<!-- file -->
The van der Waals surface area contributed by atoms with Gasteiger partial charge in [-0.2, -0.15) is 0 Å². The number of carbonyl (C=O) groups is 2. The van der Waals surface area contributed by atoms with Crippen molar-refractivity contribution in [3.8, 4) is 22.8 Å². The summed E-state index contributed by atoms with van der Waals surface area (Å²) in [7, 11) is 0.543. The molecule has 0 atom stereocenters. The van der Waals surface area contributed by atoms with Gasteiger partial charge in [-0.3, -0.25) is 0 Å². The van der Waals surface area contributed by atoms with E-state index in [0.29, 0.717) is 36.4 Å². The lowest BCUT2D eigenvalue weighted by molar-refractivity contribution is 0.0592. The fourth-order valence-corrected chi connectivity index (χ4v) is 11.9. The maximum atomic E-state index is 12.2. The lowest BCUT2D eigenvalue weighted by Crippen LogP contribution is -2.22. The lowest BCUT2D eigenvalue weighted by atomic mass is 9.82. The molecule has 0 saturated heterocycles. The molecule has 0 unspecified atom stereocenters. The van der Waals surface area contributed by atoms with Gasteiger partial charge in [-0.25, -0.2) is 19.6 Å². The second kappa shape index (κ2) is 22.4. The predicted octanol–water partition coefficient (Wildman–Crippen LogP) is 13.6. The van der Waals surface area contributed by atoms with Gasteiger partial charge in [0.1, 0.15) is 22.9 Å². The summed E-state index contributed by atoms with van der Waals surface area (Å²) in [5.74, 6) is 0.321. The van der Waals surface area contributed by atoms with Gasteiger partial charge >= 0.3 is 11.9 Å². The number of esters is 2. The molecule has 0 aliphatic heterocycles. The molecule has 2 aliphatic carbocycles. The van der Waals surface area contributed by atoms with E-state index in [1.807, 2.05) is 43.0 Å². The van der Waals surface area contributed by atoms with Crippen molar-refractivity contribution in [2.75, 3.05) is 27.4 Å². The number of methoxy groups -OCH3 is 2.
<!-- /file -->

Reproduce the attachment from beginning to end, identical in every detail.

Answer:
The van der Waals surface area contributed by atoms with Gasteiger partial charge in [-0.2, -0.15) is 0 Å². The number of carbonyl (C=O) groups is 2. The van der Waals surface area contributed by atoms with Crippen molar-refractivity contribution in [3.8, 4) is 22.8 Å². The summed E-state index contributed by atoms with van der Waals surface area (Å²) in [7, 11) is 0.543. The molecule has 0 atom stereocenters. The van der Waals surface area contributed by atoms with Gasteiger partial charge in [-0.3, -0.25) is 0 Å². The van der Waals surface area contributed by atoms with E-state index in [0.29, 0.717) is 36.4 Å². The lowest BCUT2D eigenvalue weighted by molar-refractivity contribution is 0.0592. The fourth-order valence-corrected chi connectivity index (χ4v) is 11.9. The maximum atomic E-state index is 12.2. The lowest BCUT2D eigenvalue weighted by Crippen LogP contribution is -2.22. The lowest BCUT2D eigenvalue weighted by atomic mass is 9.82. The molecule has 0 saturated heterocycles. The molecule has 0 unspecified atom stereocenters. The van der Waals surface area contributed by atoms with Gasteiger partial charge in [-0.25, -0.2) is 19.6 Å². The second kappa shape index (κ2) is 22.4. The predicted octanol–water partition coefficient (Wildman–Crippen LogP) is 13.6. The van der Waals surface area contributed by atoms with Gasteiger partial charge in [0.1, 0.15) is 22.9 Å². The summed E-state index contributed by atoms with van der Waals surface area (Å²) in [5.74, 6) is 0.321. The van der Waals surface area contributed by atoms with Gasteiger partial charge >= 0.3 is 11.9 Å². The number of esters is 2. The molecule has 0 aliphatic heterocycles. The molecule has 2 aliphatic carbocycles. The van der Waals surface area contributed by atoms with E-state index in [1.807, 2.05) is 43.0 Å². The van der Waals surface area contributed by atoms with Crippen molar-refractivity contribution in [2.75, 3.05) is 27.4 Å². The number of methoxy groups -OCH3 is 2.